Ten Tips for Geeks on the Job Search

Well, it’s time to move on. Whether you’re looking for new employment, seeking a job for the first time, or just need a change of pace, the job market is definitely a challenge right now. As someone who’s currently on the lookout for full-time employment, I know the difficulty. Not only is the job market far more challenging than it was the last time I sought traditional employment (I’ve been working as a freelance writer for the last few years, primarily), but technology is changing.

But maybe not that much, if you’re an informed geek. Since I’ve been entrenched in the full-time employment search the last few weeks, I thought I’d share some tips that are particularly good for the geeky sector. Because, after all, if I’m anything, I’m a geek, and I’d love nothing more than to be able to geek it out in my day job.

  1. Start outside the mass job search engines. Sure, CareerBuilder and Monster are the big names out there. And they do list millions of jobs. Unfortunately, plenty of them are total bunk, meaning they don’t pay (or pay minimally) or are just plain scams. Same goes for Craigslist. The big job aggregates are a good second-string, but the truth is that they’re so burdened down with advertisements, sponsorships, and trying to get you to purchase “premium” memberships (yeah, because if you had a ton of extra cash right now you probably wouldn’t be looking for jobs) that almost everything gets lost in the shuffle. Instead:
  2. Start where your dreams are. Yes, this sounds as hokey as Pollyanna under a lace umbrella. However, I’ve noticed that the coolest jobs out there aren’t advertised in the big name search engines. In fact, they’re quietly listed on the websites of the companies you actually want to work for. Plus, the websites give you a much better idea of benefits and health plans and whatnot, while the built-in application system with the big search engines is usually pretty inadequate. Not to mention, you can learn a great deal about a company from their website. If you’re like me, the way a company looks on the web makes a big difference as to whether or not I want to work for them.
  3. Start local. Of course, not everyone can relocate at a whim. But even if you are considering relocation for your new job, I’d recommend looking locally first. For instance, here in Raleigh-Durham, NC, there are tons of great jobs in tech and general geekery, from video game companies like Epic and Red Storm to geek legends like Red Hat and IBM. Relocating isn’t just hard on new employees, it’s also hard on companies who often end up shelling out relocation costs. Plus, many companies are invested in improving their local economies.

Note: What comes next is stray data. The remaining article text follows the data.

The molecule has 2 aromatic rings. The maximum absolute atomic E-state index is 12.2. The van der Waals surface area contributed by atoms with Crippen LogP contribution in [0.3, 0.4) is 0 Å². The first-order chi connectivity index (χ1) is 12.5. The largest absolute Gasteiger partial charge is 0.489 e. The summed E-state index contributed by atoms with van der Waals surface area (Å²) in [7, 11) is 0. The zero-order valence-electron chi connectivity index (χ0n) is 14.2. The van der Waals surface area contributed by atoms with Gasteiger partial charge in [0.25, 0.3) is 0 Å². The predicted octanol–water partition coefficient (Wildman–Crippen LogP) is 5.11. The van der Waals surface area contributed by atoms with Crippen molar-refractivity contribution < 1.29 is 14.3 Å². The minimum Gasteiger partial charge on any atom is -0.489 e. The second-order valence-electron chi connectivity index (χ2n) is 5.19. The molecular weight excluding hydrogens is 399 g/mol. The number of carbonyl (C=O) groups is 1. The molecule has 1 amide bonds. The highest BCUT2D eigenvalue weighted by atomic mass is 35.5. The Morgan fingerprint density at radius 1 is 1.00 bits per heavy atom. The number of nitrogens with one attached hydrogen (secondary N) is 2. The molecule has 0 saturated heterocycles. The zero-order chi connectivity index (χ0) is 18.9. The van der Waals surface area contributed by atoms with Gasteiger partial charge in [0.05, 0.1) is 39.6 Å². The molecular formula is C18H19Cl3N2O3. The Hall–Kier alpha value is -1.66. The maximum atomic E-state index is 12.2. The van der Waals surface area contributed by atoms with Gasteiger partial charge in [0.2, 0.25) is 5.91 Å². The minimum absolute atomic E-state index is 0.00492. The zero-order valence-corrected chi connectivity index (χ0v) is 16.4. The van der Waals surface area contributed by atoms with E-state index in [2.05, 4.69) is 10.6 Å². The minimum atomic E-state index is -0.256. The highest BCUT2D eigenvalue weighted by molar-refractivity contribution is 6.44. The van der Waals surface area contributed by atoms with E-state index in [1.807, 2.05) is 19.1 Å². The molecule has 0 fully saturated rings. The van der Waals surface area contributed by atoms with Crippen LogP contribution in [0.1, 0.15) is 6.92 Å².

4. Accentuate your geekiness. No, this doesn’t mean to tell your potential employer how many level 80s you’ve got going in WoW currently. (Unless they specifically ask for it, that is, or you think it’d be an asset to the application–in some places I could see this working.) One of the really cool things about being a geek is the ability to learn many things. We’re polymaths. I know plenty of geek friends who’ve become central to their company’s workings simply because they know how to do so many things. Some have had jobs created for them; others have changed their jobs for the better. Even if you’re self-taught, make sure you mention your coding and computer capabilities. Even if you aren’t a total expert, chances are you’re head and shoulders above an average, non-geek candidate.
  5. Be social. Yes, the stereotype of the non-social geek is alive and well. And for some of us out there, the term “social” is never going to be one to apply. If you are outgoing, however, make sure your resume speaks to that. Talk about your communication skills, your friendliness, your comfort around people in general. If you’re not the best face-to-face, consider elaborating on your writing skills. Make sure your employer knows you’re good at getting your meaning across somehow. And while enumerating your two thousand Facebook friends isn’t the best way to go, mentioning your social media background is always a plus.
  6. Be current. Current trends. Social media. Web 2.0. Yes, the terms seem a little forced. But remember, you’ve probably got the edge when it comes to the Internet. Even if you aren’t applying for a job in the tech industry, being well-versed in your market is truly important: it’s not just about knowing your job, it’s knowing where your job is going.
  7. Look at the big picture. Sure, contract jobs are nice from time to time. But that’s the problem: time passes. Sooner or later they’re out. While I know of some geeks who do very well on a contract basis, and always have something new on the horizon, for many it’s not a good long-term strategy. Even in this market, it’s important to really measure an employer. Yes, finding a job is tough. But finding a job and then learning that the company is corrupt or that it makes you miserable with their policies is even harder. Put your time and energy into companies that are rated best places to work and have high BBB ratings; start where you’d be proud to work. That extra effort can make all the difference.